screen-shot-2019-11-22-at-2-43-05-pm-150x150-8208452Thanks to Medicaid over-spending, New York’s state budget gaps have blown up to their highest levels since the Great Recession.

That’s the main takeaway from the state’s FY 2020 Mid-Year Financial Plan Update—issued today (23 days behind statutory schedule) by Governor Andrew Cuomo’s Division of the Budget (DOB).

Back in July, the state’s first quarterly report pegged the out-year budget gaps at $4 billion for fiscal 2021, which begins next April 1, and up to $4.7 billion by fiscal 2023.

Today’s plan reveals the shortfall for the coming year has grown to $6 billion—the biggest at the mid-year point since Governor David Paterson’s projected $9 billion gap in November 2010, which had grown even larger by the time Cuomo took office a few weeks later. The out-year gaps for fiscal 2022 and 2023 have ballooned to $7.5 billion and $8.5 billion respectively, also the largest since the recession.

But this emerging problem isn’t due to an economic downturn or a fall in revenues. Today’s plan makes no change at all to projected tax receipts; in fact, it reflects a $428 million increase in projected miscellaneous receipts and federal grants, over the amounts projected in the First Quarterly Update released in August.

The problem, in a single word, is Medicaid.

In July, Empire Center’s Bill Hammond first called attention to the fact that Cuomo rolled over $1.7 billion in Medicaid payments from the end of 2019 to the start of fiscal 2020. And as today’s update confirms, this has compounded into a $4 billion problem in the current fiscal year. The Mid-Year Update lays out two steps for closing the current-year deficit:

  • $2.2 billion will be eliminated through a “a permanent adjustment to the timing of payments … consistent with contractual terms and past practice.” In other words, the rollover will be converted into a permanent lag—not unprecedented, but on a larger scale than seen in the past.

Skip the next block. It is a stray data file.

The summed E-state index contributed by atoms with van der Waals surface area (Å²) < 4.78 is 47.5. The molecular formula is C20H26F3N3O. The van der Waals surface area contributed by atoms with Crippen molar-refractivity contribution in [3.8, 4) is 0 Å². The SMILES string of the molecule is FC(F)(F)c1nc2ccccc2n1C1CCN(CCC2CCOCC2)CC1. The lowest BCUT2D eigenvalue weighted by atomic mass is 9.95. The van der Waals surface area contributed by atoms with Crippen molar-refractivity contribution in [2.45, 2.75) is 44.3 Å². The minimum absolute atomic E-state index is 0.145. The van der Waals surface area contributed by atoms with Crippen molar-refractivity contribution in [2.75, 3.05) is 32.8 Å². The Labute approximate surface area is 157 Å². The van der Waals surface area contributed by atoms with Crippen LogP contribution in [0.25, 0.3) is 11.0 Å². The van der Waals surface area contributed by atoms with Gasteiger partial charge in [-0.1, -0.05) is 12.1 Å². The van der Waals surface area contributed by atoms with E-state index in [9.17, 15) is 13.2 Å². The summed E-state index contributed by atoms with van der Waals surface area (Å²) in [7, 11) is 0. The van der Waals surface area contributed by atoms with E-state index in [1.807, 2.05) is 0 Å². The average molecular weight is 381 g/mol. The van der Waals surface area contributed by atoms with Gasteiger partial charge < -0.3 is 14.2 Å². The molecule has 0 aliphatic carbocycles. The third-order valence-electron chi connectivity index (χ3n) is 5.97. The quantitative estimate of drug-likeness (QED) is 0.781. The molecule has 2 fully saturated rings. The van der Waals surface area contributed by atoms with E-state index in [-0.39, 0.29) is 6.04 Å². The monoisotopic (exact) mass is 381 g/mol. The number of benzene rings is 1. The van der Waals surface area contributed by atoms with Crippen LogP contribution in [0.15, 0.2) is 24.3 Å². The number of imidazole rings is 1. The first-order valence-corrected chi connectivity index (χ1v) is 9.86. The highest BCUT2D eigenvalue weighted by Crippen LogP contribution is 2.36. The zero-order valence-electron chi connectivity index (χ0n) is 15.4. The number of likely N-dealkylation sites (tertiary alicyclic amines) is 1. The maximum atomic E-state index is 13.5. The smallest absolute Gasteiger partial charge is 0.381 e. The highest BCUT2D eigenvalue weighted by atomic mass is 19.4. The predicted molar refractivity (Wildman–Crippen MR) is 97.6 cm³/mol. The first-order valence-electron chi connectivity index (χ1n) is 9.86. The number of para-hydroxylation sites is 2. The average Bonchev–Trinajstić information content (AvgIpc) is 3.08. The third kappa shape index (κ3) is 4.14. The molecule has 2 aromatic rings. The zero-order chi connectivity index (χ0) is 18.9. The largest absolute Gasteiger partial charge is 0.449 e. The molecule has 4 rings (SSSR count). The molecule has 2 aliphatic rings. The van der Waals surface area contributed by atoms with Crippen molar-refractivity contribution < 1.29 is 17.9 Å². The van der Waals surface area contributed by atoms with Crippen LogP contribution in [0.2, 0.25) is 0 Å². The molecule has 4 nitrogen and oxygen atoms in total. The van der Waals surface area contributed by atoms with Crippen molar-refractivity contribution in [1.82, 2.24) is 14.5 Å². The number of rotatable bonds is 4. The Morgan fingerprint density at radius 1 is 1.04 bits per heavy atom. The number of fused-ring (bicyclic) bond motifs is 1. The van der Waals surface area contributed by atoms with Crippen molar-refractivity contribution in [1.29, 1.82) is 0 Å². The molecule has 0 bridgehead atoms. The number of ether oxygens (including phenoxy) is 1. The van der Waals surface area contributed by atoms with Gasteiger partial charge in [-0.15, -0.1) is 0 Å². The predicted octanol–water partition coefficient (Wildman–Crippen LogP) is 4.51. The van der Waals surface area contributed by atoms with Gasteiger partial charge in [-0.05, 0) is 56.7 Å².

• $1.8 billion will be erased by a “savings plan” that “may include across the board reductions in rates paid to providers and health plans, reductions in discretionary payments, and other actions that can be executed administratively in the current fiscal year.”

Further details of those “savings” won’t be released until the Governor presents his FY 2021 Executive Budget in January, but today’s plan does say that only half the savings will be recurring. He’ll then need to come up with another $3 billion in Medicaid cuts to stay under his “global cap” on health care spending in FY 2021.

And beyond Medicaid reductions, to stay under his self-imposed state operating funds spending cap of 2 percent in 2021 without raising taxes or fees, Cuomo will need to reduce projected spending next year by $3 billion in addition to those $3 billion in Medicaid reductions cited above.

Keep in mind the largest single category of state operating funds spending—larger, even, than Medicaid—is aid to local public schools. Cuomo’s Financial Plan assumes a school aid increase of $1 billion— a not-unhealthy 4 percent growth rate, or double the current inflation trend, at a time when pupil enrollment statewide is continuing to sink. But school advocacy groups will be pushing for much more—an increase of at least $2 billion. And that will be just one of the fights looming on next year’s budget horizon.

Over his first two terms, even adjusting for budgetary accounting gimmicks, Cuomo held the total average state-funded budget growth to a lower inflation-adjusted level than any governor since Hugh Carey (1975-83). But the looming 2020 budget fight will be, by far, the greatest test of his commitment to fiscal discipline since first budget, back in 2011.

About the Author

E.J. McMahon

Edmund J. McMahon is a senior fellow at the Empire Center.

Read more by E.J. McMahon

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